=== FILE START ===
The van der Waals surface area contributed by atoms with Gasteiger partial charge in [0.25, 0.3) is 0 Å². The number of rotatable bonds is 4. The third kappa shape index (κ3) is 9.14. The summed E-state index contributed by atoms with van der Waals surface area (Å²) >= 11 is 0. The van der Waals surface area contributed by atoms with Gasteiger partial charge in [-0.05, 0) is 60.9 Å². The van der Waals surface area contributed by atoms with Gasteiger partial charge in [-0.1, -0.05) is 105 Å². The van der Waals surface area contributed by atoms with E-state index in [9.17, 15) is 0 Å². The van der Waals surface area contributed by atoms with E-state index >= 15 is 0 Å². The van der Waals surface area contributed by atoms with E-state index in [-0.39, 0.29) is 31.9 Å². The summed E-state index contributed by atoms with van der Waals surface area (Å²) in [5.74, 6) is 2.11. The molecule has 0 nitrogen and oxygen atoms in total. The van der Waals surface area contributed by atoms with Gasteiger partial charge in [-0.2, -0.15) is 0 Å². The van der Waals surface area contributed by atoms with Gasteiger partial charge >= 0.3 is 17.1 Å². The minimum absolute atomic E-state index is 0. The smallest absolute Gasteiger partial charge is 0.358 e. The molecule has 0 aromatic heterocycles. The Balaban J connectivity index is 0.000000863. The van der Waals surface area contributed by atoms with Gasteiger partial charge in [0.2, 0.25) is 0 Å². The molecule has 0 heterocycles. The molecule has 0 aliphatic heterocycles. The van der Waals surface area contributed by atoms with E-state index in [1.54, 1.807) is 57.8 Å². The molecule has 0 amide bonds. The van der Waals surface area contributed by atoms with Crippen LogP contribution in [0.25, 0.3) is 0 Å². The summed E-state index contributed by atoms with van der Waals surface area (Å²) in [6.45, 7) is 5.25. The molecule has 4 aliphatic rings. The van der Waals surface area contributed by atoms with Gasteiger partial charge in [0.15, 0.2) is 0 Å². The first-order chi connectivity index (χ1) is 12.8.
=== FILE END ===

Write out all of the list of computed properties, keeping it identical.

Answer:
The van der Waals surface area contributed by atoms with Gasteiger partial charge in [0.25, 0.3) is 0 Å². The number of rotatable bonds is 4. The third kappa shape index (κ3) is 9.14. The summed E-state index contributed by atoms with van der Waals surface area (Å²) >= 11 is 0. The van der Waals surface area contributed by atoms with Gasteiger partial charge in [-0.05, 0) is 60.9 Å². The van der Waals surface area contributed by atoms with Gasteiger partial charge in [-0.1, -0.05) is 105 Å². The van der Waals surface area contributed by atoms with E-state index in [9.17, 15) is 0 Å². The van der Waals surface area contributed by atoms with E-state index >= 15 is 0 Å². The van der Waals surface area contributed by atoms with E-state index in [-0.39, 0.29) is 31.9 Å². The summed E-state index contributed by atoms with van der Waals surface area (Å²) in [5.74, 6) is 2.11. The molecule has 0 nitrogen and oxygen atoms in total. The van der Waals surface area contributed by atoms with Gasteiger partial charge in [-0.2, -0.15) is 0 Å². The van der Waals surface area contributed by atoms with Gasteiger partial charge >= 0.3 is 17.1 Å². The minimum absolute atomic E-state index is 0. The smallest absolute Gasteiger partial charge is 0.358 e. The molecule has 0 aromatic heterocycles. The Balaban J connectivity index is 0.000000863. The van der Waals surface area contributed by atoms with Gasteiger partial charge in [0.2, 0.25) is 0 Å². The molecule has 0 heterocycles. The molecule has 0 aliphatic heterocycles. The van der Waals surface area contributed by atoms with E-state index in [1.54, 1.807) is 57.8 Å². The molecule has 0 amide bonds. The van der Waals surface area contributed by atoms with Crippen LogP contribution in [0.25, 0.3) is 0 Å². The summed E-state index contributed by atoms with van der Waals surface area (Å²) in [6.45, 7) is 5.25. The molecule has 4 aliphatic rings. The van der Waals surface area contributed by atoms with Gasteiger partial charge in [0.15, 0.2) is 0 Å². The first-order chi connectivity index (χ1) is 12.8.